Each person on the National Insurance register would get the opportunity to obtain shares in RBS and Lloyds at zero cost. These shares would be distributed to them, and would become the property of the individual to trade as they wished. But the Government would set a price which would go back to the Treasury when the shares are sold. This would be called the floor price.

    So, for example, if you were given RBS shares with a floor price of 35p and sold them for 40p, you would get to keep the 5p profit and the Treasury would get 35p back when you sold them. Over time, as the shares are sold by individuals, the Treasury would then get money back which it could use to pay down debt.

    This method has three main advantages:

    • It would get the banks back into the private sector in one go, releasing them from political interference whilst aligning the interests of the banks and the public, who now have a direct stake in them
    • Because individuals would decide to sell at different times, leading to millions of small individual transactions, other market participants would not be able to game the sales to get as big a discount as possible
    • It would be the taxpayer, who bore the risk of bailing out the banks, who would receive any profit in future

    Some might say there’s a fourth advantage: Margaret Thatcher’s dream of wider share ownership would be realised quickly.

    When we tell people about this idea, two criticisms usually come back.

    First, people say: “this would mean the Treasury would not be in control of when they recoup the initial investment.” We’d reply that the Treasury is aiming to get the best value back for taxpayers on selling the shares, and that this can’t be achieved through selling large tranches in a conventional privatisation.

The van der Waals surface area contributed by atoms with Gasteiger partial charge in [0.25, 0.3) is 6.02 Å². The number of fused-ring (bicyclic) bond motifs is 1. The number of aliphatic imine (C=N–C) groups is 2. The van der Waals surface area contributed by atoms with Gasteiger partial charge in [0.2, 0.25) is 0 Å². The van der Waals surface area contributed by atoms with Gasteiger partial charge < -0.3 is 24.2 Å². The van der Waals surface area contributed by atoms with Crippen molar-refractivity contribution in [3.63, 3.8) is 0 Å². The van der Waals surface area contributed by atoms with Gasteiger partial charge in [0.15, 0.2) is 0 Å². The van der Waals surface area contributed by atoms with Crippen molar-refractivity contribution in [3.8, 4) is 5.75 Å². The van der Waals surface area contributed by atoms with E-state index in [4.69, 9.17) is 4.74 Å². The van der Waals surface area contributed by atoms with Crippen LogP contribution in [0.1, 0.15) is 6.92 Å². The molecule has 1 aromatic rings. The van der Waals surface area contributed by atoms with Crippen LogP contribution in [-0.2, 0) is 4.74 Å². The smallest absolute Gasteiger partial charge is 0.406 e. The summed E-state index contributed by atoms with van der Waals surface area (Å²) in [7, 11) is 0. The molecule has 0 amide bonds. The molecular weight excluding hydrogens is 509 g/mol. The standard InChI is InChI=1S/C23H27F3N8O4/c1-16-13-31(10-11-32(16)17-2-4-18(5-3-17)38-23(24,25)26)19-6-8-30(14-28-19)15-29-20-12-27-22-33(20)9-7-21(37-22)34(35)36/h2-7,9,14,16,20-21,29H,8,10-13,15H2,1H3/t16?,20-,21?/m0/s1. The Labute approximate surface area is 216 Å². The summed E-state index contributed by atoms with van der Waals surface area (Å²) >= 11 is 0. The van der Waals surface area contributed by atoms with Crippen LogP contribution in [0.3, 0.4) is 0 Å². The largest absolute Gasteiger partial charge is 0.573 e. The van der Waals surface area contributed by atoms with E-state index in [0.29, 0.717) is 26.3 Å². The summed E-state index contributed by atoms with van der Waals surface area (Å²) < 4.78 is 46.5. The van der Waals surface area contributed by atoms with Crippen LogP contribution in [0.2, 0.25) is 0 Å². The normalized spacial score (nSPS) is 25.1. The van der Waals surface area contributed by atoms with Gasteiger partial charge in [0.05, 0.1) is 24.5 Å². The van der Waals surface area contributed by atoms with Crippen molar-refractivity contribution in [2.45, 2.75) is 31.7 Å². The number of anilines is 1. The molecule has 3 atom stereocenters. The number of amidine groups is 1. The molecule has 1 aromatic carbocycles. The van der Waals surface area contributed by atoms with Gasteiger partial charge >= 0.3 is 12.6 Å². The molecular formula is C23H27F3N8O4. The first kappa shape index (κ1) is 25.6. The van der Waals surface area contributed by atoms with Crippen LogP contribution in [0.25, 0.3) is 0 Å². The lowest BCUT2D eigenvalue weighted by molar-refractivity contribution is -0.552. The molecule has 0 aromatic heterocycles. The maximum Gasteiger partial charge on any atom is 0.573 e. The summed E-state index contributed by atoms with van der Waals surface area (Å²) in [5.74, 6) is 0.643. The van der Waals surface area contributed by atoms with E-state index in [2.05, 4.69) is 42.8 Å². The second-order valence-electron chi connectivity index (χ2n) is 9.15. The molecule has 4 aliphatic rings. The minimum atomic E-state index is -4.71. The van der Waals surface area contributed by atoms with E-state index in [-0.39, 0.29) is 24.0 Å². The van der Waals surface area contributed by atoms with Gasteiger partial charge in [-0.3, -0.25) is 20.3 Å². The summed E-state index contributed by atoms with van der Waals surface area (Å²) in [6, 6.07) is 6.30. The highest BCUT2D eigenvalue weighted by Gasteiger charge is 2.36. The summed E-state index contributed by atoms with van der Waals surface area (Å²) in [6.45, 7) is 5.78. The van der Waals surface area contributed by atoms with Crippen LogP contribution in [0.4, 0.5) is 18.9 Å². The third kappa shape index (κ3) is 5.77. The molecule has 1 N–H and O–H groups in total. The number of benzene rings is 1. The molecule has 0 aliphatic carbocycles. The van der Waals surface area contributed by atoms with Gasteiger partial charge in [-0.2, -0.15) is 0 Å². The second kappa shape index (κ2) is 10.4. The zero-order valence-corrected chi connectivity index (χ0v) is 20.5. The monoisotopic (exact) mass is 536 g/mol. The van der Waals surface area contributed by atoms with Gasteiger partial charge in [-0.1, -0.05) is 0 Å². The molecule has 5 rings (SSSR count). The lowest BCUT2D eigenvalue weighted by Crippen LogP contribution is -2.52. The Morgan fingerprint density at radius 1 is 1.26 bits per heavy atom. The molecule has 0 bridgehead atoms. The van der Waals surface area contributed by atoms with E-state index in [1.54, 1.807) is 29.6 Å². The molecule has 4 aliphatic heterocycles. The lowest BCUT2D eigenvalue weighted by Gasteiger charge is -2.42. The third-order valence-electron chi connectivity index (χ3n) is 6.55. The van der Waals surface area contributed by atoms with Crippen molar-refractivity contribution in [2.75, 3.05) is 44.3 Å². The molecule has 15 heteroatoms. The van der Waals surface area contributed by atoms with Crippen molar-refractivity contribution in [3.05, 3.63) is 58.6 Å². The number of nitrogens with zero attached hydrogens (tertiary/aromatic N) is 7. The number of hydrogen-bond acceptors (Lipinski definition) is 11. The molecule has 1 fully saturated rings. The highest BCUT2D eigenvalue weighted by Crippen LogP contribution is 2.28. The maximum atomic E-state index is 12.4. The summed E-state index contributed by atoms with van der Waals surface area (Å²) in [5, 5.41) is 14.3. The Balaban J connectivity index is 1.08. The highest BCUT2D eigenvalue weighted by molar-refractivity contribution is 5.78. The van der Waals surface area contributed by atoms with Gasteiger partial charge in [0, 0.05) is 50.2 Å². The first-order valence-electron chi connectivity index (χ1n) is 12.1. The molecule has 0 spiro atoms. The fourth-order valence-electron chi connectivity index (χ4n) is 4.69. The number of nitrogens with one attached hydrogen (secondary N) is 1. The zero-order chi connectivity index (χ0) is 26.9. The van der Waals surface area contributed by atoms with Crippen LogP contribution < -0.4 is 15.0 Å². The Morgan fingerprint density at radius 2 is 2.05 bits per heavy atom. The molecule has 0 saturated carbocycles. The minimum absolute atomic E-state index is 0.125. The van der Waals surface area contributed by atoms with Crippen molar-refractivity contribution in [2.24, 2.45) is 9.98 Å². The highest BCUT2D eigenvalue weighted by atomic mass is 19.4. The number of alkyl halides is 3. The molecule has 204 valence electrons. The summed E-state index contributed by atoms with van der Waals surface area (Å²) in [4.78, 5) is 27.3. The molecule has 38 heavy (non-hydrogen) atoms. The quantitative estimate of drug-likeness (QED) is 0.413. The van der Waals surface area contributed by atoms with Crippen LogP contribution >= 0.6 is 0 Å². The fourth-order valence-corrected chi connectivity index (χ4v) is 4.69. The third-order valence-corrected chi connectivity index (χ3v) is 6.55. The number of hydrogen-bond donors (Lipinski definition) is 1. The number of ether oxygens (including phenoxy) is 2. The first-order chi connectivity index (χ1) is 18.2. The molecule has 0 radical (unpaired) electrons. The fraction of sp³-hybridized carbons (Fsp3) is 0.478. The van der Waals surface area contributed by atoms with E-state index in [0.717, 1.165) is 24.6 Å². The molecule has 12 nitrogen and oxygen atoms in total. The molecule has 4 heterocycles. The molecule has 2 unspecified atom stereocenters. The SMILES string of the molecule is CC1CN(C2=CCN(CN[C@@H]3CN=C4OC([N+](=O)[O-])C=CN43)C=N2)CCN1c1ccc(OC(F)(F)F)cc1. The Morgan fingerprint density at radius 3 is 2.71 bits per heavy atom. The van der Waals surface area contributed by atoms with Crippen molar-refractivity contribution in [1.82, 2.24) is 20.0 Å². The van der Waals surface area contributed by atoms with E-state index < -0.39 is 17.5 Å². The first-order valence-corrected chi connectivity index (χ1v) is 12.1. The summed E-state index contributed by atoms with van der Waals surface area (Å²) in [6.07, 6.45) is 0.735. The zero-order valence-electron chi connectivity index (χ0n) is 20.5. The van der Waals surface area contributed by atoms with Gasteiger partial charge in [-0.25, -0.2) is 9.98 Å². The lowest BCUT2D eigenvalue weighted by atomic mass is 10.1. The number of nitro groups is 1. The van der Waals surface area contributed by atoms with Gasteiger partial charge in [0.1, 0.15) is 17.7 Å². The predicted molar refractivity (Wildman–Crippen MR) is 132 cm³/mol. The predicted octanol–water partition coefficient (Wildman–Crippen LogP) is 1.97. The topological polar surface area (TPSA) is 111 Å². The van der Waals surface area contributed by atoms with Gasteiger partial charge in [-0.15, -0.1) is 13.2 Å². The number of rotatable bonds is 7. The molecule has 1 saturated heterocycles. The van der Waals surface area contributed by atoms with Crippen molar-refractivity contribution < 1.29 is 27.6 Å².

Others say: “This is too complicated and cumbersome a method.” We’d reply that given technology today, this is less difficult than the bold privatisations undertaken in the 1980s and early 1990s, much of which were handled on paper at a time where there was no internet, no online trading and no big data systems.

    When the government bought the stakes in the banks, every single taxpayer in the country took on the risk of not getting their money back. Under this system, it wouldn’t just be the financial institutions and those that can afford it that would benefit from any recovery in the banks fortunes.

    We believe this solution marries economic rationale with political desirability. This would be the most inclusive program of share ownership in the world. We really would all be in it together.

    Buying the shares at the height of the crisis was an unprecedented move by the last government. What we need now is an equally innovative and bold move to get our money back in the fairest way possible. Recent media reports suggest the Treasury is exploring the options – we believe that the policy we have worked on presents a popular least-bad way to achieve their goals.

    Ryan Bourne has previously addressed criticism of the idea here http://www.cps.org.uk/blog/q/date/2011/06/25/responding-to-criticisms-of-bank-reprivatisation-proposals/.

     

    Ryan joined the Centre for Policy Studies in January 2011, having previously worked for a year at the economic consultancy firm Frontier Economics.

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    Comments

    Anonymous - About 2428 days ago

    Why just not start piecemeal privatising RBS by a buy back of shares from the government at costprice, 51 p, and resell them with a marketdiscount to the existing private shareholders in a kind of rights issue. With the recycled sums more shares can be bought from the government. RBS helps directly in this way to reduce UK government debt or makes possible a limited pinpoint fiscal stimulus program without further growt of UK debt. The big bang ideas of the Hester team somewhere in the far future is not of help to tacke nowadays problems of the UK